Impact of Social Media on an Emergency Medicine Conference

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´╗┐Impact of Social Media on an Emergency Medicine Conference

Abstract and Introduction


Objective: To report on the presence and use of social media by speakers and attendees at the International Conference on Emergency Medicine (ICEM) 2012, and describe the increasing use of online technologies such as Twitter and podcasts in publicising conferences and sharing research findings, and for clinical teaching.

Methods: Speakers were identified through the organising committee and a database constructed using the internet to determine the presence and activity of speakers on social media platforms. We also examined the use of Twitter by attendees and non-attendees using an online archiving system. Researchers tracked and reviewed every tweet produced with the hashtag #ICEM2012. Tweets were then reviewed and classified by three separate authors into different categories.

Results: Of the 212 speakers at ICEM 2012, 41.5% had a LinkedIn account and 15.6% were on Twitter. Less than 1% were active on Google+ and less than 10% had an active website or blog. There were over 4500 tweets about ICEM 2012. Over 400 people produced tweets about the conference, yet only 34% were physically present at the conference. Of the original tweets produced, 74.4% were directly related to the clinical and research material of the conference.

Conclusions: ICEM 2012 was the most tweeted emergency medicine conference on record. Tweeting by participants was common; a large number of original tweets regarding clinical material at the conference were produced. There was also a large virtual participation in the conference as multiple people not attending the conference discussed the material on Twitter.


International conferences have a key importance for any medical specialty. They provide a forum for education, research, collaboration and development of the specialty concerned. Despite the rise of modern communication technologies, physical conferences continue to grow and maintain popularity. Attendance and participation at such conferences is encouraged and credited as part of training programmes and continuing professional development.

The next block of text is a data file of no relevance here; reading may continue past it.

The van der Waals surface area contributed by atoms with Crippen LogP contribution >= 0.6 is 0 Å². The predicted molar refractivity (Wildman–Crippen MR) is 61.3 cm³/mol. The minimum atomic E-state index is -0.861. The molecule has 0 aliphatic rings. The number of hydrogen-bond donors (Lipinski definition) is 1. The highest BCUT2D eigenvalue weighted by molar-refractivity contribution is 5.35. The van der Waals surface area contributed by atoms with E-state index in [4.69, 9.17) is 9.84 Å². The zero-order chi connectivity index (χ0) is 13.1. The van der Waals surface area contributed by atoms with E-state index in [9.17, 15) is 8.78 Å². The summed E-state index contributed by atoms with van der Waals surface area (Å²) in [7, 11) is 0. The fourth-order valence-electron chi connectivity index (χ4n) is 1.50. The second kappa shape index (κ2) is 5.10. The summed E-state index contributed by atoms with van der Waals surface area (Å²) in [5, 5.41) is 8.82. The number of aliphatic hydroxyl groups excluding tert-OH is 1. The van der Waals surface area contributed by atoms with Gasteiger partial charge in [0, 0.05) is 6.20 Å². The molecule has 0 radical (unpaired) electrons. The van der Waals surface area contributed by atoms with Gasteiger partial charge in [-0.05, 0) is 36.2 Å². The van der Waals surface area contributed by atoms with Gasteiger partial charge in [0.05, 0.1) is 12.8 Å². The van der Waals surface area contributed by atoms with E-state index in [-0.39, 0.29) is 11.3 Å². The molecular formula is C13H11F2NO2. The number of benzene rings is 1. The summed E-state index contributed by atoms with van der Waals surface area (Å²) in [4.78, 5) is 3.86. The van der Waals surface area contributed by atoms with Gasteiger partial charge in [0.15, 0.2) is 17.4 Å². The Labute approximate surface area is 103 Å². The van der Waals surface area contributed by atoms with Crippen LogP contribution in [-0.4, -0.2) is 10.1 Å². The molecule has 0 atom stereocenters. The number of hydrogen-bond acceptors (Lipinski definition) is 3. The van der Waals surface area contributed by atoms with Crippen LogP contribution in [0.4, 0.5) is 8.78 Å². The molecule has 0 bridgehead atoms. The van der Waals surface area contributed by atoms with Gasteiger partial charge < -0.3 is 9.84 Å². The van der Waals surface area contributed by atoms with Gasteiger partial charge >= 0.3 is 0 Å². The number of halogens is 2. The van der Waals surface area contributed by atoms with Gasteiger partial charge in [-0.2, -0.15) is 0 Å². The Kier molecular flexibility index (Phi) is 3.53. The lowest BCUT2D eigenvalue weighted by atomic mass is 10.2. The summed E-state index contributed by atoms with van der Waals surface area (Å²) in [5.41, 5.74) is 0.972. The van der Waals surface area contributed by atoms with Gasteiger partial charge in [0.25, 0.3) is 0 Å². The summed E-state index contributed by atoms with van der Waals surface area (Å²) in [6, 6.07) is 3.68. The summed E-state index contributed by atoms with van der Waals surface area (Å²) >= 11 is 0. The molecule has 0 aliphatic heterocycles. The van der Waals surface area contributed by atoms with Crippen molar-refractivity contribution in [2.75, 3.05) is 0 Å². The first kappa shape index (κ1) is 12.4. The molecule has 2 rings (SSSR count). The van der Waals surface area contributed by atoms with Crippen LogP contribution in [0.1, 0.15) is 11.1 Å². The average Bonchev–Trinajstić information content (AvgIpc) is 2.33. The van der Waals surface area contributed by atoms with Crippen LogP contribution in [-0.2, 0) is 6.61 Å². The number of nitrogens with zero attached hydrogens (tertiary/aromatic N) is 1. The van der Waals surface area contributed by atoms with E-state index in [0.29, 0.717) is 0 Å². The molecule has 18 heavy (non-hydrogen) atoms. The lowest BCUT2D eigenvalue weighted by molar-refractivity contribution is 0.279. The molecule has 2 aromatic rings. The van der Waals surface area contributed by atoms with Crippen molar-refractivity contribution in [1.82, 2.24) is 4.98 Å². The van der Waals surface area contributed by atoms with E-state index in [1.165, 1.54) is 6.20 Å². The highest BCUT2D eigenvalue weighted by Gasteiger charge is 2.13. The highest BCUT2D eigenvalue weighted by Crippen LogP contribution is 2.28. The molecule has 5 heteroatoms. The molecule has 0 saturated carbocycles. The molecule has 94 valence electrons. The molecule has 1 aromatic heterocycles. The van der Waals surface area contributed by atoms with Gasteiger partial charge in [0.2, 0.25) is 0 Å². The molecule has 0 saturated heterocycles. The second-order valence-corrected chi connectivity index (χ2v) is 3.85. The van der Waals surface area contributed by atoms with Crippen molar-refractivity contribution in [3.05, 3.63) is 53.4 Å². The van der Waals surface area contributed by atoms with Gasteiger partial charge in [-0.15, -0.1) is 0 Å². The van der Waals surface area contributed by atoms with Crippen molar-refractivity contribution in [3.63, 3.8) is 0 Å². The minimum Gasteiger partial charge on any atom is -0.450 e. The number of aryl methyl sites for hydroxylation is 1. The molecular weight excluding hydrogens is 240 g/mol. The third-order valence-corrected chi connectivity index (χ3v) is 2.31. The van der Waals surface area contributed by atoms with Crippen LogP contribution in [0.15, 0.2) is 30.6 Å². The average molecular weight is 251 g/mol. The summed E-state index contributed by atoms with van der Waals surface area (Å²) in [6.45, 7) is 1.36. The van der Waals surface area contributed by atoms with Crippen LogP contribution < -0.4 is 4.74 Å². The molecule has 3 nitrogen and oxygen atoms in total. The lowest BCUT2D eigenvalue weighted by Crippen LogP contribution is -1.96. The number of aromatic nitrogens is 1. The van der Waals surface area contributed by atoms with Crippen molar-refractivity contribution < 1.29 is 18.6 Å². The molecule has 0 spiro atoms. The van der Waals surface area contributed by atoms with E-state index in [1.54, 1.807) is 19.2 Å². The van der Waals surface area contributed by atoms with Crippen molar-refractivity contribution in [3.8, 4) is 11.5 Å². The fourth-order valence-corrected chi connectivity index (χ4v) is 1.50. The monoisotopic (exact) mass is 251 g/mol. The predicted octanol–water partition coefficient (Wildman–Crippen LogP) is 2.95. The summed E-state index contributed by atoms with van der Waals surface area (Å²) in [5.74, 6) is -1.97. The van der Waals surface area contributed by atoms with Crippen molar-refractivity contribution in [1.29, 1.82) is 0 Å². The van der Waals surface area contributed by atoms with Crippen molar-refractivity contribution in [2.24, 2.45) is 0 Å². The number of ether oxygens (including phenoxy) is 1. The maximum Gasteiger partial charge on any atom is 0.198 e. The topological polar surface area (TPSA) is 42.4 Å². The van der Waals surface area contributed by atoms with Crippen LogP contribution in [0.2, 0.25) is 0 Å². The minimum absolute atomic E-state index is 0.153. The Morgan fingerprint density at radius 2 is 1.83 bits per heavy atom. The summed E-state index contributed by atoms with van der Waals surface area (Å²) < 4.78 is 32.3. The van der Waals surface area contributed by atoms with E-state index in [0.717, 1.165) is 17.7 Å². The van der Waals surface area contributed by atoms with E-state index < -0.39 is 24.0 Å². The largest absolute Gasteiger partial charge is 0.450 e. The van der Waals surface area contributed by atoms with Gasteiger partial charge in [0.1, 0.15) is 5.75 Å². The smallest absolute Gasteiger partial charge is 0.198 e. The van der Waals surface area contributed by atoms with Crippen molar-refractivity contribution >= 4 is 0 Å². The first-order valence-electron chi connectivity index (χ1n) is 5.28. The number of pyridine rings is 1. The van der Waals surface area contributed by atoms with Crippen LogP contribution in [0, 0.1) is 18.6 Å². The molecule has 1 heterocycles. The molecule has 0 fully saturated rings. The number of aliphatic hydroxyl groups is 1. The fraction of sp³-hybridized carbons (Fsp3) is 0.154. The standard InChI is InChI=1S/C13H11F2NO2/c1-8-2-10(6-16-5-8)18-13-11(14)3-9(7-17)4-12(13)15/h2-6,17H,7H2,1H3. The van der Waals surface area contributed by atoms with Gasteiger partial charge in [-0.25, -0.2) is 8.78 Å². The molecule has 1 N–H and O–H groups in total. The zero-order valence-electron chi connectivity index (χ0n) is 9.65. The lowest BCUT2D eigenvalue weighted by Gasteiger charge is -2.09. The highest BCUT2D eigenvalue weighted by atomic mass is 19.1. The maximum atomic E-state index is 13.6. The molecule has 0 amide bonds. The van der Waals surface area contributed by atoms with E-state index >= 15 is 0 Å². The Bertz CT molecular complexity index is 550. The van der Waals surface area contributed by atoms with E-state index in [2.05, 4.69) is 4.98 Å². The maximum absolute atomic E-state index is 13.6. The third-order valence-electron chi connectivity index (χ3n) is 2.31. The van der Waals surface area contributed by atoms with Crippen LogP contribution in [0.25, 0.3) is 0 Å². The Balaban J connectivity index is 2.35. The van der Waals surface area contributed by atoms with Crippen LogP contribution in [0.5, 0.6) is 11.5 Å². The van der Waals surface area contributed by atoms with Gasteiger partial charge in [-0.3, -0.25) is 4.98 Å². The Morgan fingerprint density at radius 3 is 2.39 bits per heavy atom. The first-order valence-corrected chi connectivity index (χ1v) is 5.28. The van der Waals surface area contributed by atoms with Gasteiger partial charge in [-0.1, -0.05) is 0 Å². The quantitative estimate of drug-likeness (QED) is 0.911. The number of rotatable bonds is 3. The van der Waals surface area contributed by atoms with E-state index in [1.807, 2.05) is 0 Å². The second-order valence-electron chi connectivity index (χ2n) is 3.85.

The 14th biennial International Conference of Emergency Medicine (ICEM), the official scientific meeting of the International Federation for Emergency Medicine, was held in Dublin, Ireland in June 2012. The 4-day long conference is organised by a committee formed by the Emergency Medicine (EM) faculty of the host nation, in this case the Irish Association for Emergency Medicine, Approximately 2400 people (delegates, speakers and industry included) ultimately attended the conference.

Modern web-based communication technologies (eg, Twitter, Skype, blogs and podcasts) have the potential to add another dimension to the conference experience for speakers, delegates and others who are not able to attend in person. There have been several recent studies describing the presence and role of Twitter in education reflecting the idea that participation can be extended beyond the classroom or conference hall. However, there remains a paucity of data describing how emergency physicians (EPs) use such platforms. The activity of physicians at conferences using Twitter has been described previously but the activity of EPs specifically has only been described in brief.

This study was designed to examine the role of social media technologies at ICEM 2012. We examined this in two parts: (1) the social media presence of the speakers at ICEM 2012; and (2) a demographic analysis of people who were actively tweeting about ICEM 2012; a content analysis of the tweets was produced regarding ICEM 2012. We aimed to demonstrate the use of Twitter in particular as a valuable resource for disseminating clinical information to an international audience and promoting and facilitating the ultimate aims of an international medical conference.

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